Human desminopathies are usually associated with abnormal aggregates of desmin (Paulin et al., 2004; van Spaendonck-Zwarts et al., 2011). Because these human diseases do not have a complete lack of desmin, it is an open question whether the structural and functional defects are caused by toxic effects of the aggregates or to a loss of desmin. Significant information regarding the role of desmin in muscle has been obtained using desmin knockout mice (Li et al., 1996, 1997; Milner et al., 1996; Thornell et al., 1997). In this model, the heterozygous animals were not affected (Milner et al., 1996; Li et al., 1997), although the desmin content was reduced. This implies that a larger extent of desmin reduction (i.e., in the homozygous knockout mice) is required for structural and functional changes in the mouse muscles. The zebrafish desmin knockdown model, presented here, shows that a comparatively severe muscle phenotype can be caused by an ∼50% loss of desmin. This supports the hypothesis that a partial loss of desmin is sufficient to cause structural and functional alterations in the contractile apparatus in desminopathy. Although not the focus of the present study, we also found alterations in the heart of the zebrafish desmin morphants, similar to alterations previously reported from desmin knockout mice (Li et al., 1996; Milner et al., 1996), which suggests that desmin also has a structural role in other muscle organs of the zebrafish. Interestingly, the novel zebrafish desmin knockdown model enables studies of desmin effects on skeletal muscle function independent of potential interfering effects from heart and visceral organs, as the cardiac and gastrointestinal functions are not required for the early zebrafish development (Sehnert et al., 2002).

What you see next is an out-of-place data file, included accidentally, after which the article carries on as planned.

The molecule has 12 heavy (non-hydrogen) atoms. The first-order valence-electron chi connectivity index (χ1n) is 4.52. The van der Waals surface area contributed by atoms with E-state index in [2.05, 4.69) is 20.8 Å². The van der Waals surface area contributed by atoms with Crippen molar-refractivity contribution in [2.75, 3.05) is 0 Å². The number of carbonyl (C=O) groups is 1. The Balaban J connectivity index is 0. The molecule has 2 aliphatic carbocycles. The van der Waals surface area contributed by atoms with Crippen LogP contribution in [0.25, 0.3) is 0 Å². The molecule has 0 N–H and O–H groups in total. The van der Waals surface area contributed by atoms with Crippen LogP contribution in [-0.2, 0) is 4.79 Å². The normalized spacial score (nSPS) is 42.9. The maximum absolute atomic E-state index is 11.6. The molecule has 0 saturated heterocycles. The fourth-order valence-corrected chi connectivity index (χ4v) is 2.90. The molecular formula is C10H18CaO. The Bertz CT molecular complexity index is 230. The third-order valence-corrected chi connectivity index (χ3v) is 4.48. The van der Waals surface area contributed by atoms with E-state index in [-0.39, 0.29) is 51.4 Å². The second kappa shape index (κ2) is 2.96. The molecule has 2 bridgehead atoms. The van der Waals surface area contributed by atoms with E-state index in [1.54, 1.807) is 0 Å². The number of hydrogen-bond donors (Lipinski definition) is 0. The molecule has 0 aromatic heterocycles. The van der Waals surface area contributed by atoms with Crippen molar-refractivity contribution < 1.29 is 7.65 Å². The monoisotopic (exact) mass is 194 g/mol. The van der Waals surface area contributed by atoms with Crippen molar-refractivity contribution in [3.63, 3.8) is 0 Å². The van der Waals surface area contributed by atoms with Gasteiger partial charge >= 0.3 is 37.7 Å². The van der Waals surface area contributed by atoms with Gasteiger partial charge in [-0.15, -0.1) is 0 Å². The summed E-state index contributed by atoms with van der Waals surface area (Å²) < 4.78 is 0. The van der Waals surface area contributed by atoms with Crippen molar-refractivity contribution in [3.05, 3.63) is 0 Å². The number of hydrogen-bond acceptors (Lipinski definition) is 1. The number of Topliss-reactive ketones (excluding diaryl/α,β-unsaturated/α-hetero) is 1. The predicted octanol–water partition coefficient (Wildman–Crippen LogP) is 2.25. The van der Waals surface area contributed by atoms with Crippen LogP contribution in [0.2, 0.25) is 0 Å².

The intermediate filament system anchors muscle sarcomeres at the Z-lines, providing lateral contacts (Lazarides, 1980), and in the desmin knockout mouse a wider interfilament spacing has been reported for soleus muscle fibers (Balogh et al., 2005). We therefore hypothesized that the lack of desmin would affect the spacing and lateral force transduction between the contractile filaments in the zebrafish larval muscle. In the relaxed, nonstretched living larvae, where the muscle length is below optimal for active force, the filament lattice was comparatively wide and similar in controls and desmin morphants. This suggests that a general change of cellular architecture in the desmin morphants does not contribute to the lateral arrangement of the contractile filament. However, when the larvae were mounted at slack or optimal length in physiological buffer solution, the lattice became narrower, indicating a lateral compression of the sarcomere. The compression (living vs. mounted at slack length) cannot be simply explained by a change in solution osmolarity, as the E3 and MOPS buffered solutions gave similar filament spacing in living muscles. This can’t be explained by a stretch of sarcomeres either, as the sarcomere lengths of preparations mounted at slack length and living larvae muscle were similar. It is possible that a small extension of the muscles when mounting compresses the filament lattice without large changes in sarcomere length. Although the desmin morphants had similar filament spacing in the living state, they were less compressed when mounted at slack length and when stretched to optimal, compared with the controls. Thus, the partial removal of desmin affects the lateral compliance of the muscle fibers and influences the mechanical coupling of the sarcomere in the muscle cells. Importantly, the wider spacing in the morphants is most significant when the muscles are operating at optimal stretch. The mechanism by which desmin contributes to the maintenance of lattice spacing is presently unclear. However, studies of transgenic mice have suggested that lack of desmin leads to disorganization and eventually disintegration of the Z-discs (Li et al., 1997). The expansion of the lattice can thus be an early sign of impaired Z-disc structure or caused by the altered connections between adjacent myofibrils, affecting the packing of the contractile filaments. Although studies on mice have shown that titin expression is not altered in the desmin knockout animals (Anderson et al., 2002; Balogh et al., 2005), we cannot exclude the possibility that the knockdown of desmin in the zebrafish larvae affects the expression of other cytoskeletal proteins influencing myofibrillar structure.